Sirens blaring, a military hearse and an escort jeep race through Nepal’s capital Kathmandu.
Soldiers dressed in PPE kits have been called to the home of 84-year-old Draupada Bhetwal on the outskirts of the city – she had tested positive for COVID-19 and succumbed to the virus.
Fear of the pandemic has gripped the country and its people. The military has been drafted to pick up bodies of those who have died at homes and hospitals. Hers is the third body they have picked up this morning.
The soldiers take no chances; they disinfect themselves and everything in their path as they carry her body out.
They wait for a few minutes for the family to hurriedly perform the last rites. There is little time for mourning and almost none for rituals in this deeply religious Hindu community.
The pandemic is exploding across the valleys and mountains of Nepal – one of the poorest countries of the world, this impoverished nation is grappling to keep its people alive.
With half a million cases, the country is now in the grip of a deadly second wave. From just 150 cases in a day a month ago, it now records over 8,000 cases in 24 hours.
Public health care in Nepal is woefully inadequate, and non-existent in most rural parts of the country. The pandemic is crushing, and causing a collapse of whatever is left.
Sky News was given exclusive access to an ICU and a COVID-19 ward at the Tribhuvan University Teaching Hospital.
It’s one of the main centres where severe cases are being treated, but the hospital is overwhelmed and overcrowded.
All medical facilities are now grappling with a shortage of intensive care beds, ventilators and oxygen.
Dr Niraj Bam, associate professor of pulmonology and critical care, tells Sky News: “It was very frightening conditions because we didn’t have enough preparations in the hospital, and it was beyond our expectations.
“In the last four weeks we had huge number of cases and we are under very high pressure in Nepal and all our doctors are on high alert.”
The Indian variant has been the reason for the deadly second wave. The country has a long and porous border with India, which is still open.
Alina Shreshtra, 52, was critical when she was admitted into the hospital. Her husband Deepak Shreshtra tells Sky News: “We failed to get a bed in other hospitals. She was critical and everyone around is also critical. She saw people die around her and is very scared and depressed.”
The Sukraraj Tropical Infections Hospital is full. A makeshift COVID-19 facility has been made outside, which is also overflowing. Patients are attached to oxygen cylinders awaiting their turn for a bed inside while doctors and nurses attend to them and monitor critical levels.
Inside the hospital, wards are overcrowded and all available space is occupied. Attendants have pitched themselves in the corridors.
Hem Bahadur Moktan, 74, had tested positive and has fever and pneumonia. He took a six-hour gruelling journey from his village in Sarlahi to the capital. With no beds available, the family procured an oxygen cylinder and have decided to go back.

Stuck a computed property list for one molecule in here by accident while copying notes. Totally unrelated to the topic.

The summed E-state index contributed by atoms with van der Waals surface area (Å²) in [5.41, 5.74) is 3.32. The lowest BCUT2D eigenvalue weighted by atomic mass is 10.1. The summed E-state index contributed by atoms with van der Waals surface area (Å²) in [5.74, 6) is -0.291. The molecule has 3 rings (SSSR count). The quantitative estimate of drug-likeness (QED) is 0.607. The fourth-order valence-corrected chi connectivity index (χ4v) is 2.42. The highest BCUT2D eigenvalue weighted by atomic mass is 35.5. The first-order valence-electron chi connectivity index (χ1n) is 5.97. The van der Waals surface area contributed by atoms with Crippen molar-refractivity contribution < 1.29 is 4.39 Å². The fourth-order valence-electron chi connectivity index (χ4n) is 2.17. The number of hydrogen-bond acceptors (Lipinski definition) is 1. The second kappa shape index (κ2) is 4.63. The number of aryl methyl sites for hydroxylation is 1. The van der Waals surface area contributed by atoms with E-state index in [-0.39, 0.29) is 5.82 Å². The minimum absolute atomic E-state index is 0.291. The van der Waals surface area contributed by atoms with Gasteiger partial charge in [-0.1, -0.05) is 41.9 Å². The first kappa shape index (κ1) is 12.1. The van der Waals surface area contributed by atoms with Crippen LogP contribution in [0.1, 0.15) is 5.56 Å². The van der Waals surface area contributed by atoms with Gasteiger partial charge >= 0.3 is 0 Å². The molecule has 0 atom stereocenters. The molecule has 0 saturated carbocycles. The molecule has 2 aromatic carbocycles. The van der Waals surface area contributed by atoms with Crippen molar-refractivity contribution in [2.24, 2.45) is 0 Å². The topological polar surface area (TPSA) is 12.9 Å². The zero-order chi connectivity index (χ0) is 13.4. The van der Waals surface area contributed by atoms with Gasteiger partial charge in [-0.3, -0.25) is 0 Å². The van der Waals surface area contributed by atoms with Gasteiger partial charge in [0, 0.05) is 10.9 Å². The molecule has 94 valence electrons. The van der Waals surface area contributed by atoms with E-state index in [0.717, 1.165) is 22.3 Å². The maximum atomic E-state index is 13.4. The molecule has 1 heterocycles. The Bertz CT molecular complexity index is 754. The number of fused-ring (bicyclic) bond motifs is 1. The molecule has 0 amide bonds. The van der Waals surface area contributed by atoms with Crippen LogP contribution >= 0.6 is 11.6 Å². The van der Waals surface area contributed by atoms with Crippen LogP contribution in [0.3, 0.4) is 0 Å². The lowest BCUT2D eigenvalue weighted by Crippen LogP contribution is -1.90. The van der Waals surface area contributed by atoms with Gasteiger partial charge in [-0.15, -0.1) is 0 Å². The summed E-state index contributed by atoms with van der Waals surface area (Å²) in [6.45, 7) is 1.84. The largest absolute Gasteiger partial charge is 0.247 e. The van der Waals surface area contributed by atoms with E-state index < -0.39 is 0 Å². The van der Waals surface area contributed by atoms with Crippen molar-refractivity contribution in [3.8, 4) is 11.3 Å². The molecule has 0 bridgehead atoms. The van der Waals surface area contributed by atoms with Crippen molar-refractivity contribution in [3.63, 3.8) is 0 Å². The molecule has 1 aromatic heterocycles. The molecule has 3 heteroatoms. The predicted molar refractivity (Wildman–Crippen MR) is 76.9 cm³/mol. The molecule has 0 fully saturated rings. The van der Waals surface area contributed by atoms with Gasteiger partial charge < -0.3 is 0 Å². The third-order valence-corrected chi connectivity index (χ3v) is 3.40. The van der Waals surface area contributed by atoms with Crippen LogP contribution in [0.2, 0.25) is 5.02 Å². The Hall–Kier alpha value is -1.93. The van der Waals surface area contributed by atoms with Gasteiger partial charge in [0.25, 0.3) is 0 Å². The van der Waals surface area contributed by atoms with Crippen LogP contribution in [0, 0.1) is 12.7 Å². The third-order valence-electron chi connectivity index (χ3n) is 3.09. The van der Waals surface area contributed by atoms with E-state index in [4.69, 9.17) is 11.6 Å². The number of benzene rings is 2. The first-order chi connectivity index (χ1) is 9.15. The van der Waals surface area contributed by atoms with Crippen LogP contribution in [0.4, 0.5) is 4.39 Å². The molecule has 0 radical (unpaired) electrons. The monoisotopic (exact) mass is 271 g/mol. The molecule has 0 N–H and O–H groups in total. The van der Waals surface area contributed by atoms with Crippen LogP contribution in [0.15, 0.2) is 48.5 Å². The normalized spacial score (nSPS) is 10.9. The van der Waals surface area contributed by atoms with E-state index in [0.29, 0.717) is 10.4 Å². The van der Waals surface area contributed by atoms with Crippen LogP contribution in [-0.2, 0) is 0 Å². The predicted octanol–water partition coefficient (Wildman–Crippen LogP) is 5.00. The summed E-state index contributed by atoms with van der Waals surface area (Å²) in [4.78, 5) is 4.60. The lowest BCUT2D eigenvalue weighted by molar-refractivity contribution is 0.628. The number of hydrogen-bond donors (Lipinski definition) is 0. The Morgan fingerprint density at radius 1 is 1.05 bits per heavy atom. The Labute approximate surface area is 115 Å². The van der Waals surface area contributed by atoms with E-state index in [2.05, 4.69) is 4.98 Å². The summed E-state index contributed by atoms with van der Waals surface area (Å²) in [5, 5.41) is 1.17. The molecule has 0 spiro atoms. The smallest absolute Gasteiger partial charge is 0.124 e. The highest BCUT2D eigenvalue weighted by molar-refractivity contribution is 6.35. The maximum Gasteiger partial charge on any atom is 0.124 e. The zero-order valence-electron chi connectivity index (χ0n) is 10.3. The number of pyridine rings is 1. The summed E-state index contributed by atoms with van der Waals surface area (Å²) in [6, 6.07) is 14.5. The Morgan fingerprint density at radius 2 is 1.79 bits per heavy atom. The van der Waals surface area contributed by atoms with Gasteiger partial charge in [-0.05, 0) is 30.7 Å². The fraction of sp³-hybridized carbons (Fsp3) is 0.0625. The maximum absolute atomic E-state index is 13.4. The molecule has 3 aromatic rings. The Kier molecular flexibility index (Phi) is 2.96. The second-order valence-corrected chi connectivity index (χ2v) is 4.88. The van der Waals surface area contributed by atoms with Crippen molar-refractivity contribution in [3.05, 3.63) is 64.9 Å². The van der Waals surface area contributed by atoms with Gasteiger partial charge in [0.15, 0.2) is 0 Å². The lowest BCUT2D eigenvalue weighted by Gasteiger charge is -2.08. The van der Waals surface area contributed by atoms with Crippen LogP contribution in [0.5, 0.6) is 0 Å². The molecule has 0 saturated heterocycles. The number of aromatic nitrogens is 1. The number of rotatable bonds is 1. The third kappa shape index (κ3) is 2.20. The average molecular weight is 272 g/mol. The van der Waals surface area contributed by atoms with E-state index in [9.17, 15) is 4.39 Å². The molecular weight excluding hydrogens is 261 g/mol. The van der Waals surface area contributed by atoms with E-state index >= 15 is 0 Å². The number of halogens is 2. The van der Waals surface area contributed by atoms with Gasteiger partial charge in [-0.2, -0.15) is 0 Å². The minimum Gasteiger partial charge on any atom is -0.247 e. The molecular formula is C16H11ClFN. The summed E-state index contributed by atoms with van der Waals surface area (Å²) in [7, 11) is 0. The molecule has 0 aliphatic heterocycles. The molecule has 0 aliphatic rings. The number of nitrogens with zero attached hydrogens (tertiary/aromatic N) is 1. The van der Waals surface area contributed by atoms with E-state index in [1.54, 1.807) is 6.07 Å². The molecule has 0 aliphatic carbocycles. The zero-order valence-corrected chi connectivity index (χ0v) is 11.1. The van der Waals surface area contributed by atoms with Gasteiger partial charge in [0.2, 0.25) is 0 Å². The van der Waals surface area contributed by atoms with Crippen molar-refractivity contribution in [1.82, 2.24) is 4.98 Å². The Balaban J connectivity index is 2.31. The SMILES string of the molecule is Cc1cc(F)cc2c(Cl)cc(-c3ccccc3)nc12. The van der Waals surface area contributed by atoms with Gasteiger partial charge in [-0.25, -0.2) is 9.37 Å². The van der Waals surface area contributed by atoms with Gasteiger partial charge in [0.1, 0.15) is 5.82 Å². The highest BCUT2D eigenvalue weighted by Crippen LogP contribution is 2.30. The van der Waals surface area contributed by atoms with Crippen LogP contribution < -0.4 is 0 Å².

His son, Tara Lama, tells Sky News: “There is no bed available here and there so many critical patients. So we have decided to take him back. The doctor has given medicines and told us to use oxygen at home and bring him back if there are any serious complications.”
After battling for five days, 73-year-old Subha Ranta Shahi succumbed to the virus while we were at the hospital. The family had spent a few days looking for a bed. His son has passed out due to exhaustion.
Rupesh Khadgi, his son-in-law, told Sky News: “The government didn’t build medical infrastructure, there are no plans and when there were so many COVID-19 patients all hospitals got full.”
Dr Niraj Bam says: “We started a 50-bed ward which filled up in few hours and then we started a new 10-bed ICU, it filled up within few minutes. We are still facing scarcity of beds with oxygen and especially ICU and ventilators and lots of young people are dying.”
Each passing day the death rate is mounting. Just a month ago the daily death rate was seven, it’s now close to 200 a day.
The military has been put in charge here, and have taken over the role as undertakers.
At Pashupati Aryaghat Crematorium, Sky News witnessed an unusually high number of bodies being brought in throughout the day.
To curb infections, families are not allowed inside, they all have to grieve and say their goodbyes from afar.
Aid agencies have warned the country is running out of vaccines. Stocks from India are on hold, and the government has appealed for emergency supplies as more than a million await their second shot. Less than 2% of the population are fully vaccinated.
To make matters worse, the present government lost its majority in the house of representatives. With no political party able to form a government, the president has dissolved parliament and ordered midterm elections in November – all this in the midst of a raging pandemic.
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